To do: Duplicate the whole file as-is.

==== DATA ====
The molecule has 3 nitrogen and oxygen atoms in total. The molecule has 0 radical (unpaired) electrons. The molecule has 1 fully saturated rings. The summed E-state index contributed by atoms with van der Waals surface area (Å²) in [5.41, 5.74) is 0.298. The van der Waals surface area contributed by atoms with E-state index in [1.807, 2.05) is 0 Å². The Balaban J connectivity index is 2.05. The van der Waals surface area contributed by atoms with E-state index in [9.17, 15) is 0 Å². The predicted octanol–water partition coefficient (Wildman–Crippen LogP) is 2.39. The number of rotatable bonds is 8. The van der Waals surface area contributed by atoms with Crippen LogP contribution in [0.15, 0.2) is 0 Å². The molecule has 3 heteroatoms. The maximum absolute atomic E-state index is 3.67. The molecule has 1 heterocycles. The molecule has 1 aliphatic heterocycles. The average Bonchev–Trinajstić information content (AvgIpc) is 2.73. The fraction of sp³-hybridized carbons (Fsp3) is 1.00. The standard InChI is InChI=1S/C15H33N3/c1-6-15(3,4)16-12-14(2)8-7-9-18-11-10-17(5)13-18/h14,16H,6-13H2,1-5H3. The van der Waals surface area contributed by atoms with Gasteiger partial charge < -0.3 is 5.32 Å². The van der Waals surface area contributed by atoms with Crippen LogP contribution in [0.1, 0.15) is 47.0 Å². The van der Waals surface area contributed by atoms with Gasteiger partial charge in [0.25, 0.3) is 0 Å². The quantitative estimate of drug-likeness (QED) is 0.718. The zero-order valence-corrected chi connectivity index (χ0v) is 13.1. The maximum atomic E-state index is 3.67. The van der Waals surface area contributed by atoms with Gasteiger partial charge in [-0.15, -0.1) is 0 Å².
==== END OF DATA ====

The molecule has 3 nitrogen and oxygen atoms in total. The molecule has 0 radical (unpaired) electrons. The molecule has 1 fully saturated rings. The summed E-state index contributed by atoms with van der Waals surface area (Å²) in [5.41, 5.74) is 0.298. The van der Waals surface area contributed by atoms with E-state index in [1.807, 2.05) is 0 Å². The Balaban J connectivity index is 2.05. The van der Waals surface area contributed by atoms with E-state index in [9.17, 15) is 0 Å². The predicted octanol–water partition coefficient (Wildman–Crippen LogP) is 2.39. The number of rotatable bonds is 8. The van der Waals surface area contributed by atoms with Crippen LogP contribution in [0.15, 0.2) is 0 Å². The molecule has 3 heteroatoms. The maximum absolute atomic E-state index is 3.67. The molecule has 1 heterocycles. The molecule has 1 aliphatic heterocycles. The average Bonchev–Trinajstić information content (AvgIpc) is 2.73. The fraction of sp³-hybridized carbons (Fsp3) is 1.00. The standard InChI is InChI=1S/C15H33N3/c1-6-15(3,4)16-12-14(2)8-7-9-18-11-10-17(5)13-18/h14,16H,6-13H2,1-5H3. The van der Waals surface area contributed by atoms with Gasteiger partial charge < -0.3 is 5.32 Å². The van der Waals surface area contributed by atoms with Crippen LogP contribution in [0.1, 0.15) is 47.0 Å². The van der Waals surface area contributed by atoms with Gasteiger partial charge in [0.25, 0.3) is 0 Å². The quantitative estimate of drug-likeness (QED) is 0.718. The zero-order valence-corrected chi connectivity index (χ0v) is 13.1. The maximum atomic E-state index is 3.67. The van der Waals surface area contributed by atoms with Gasteiger partial charge in [-0.15, -0.1) is 0 Å².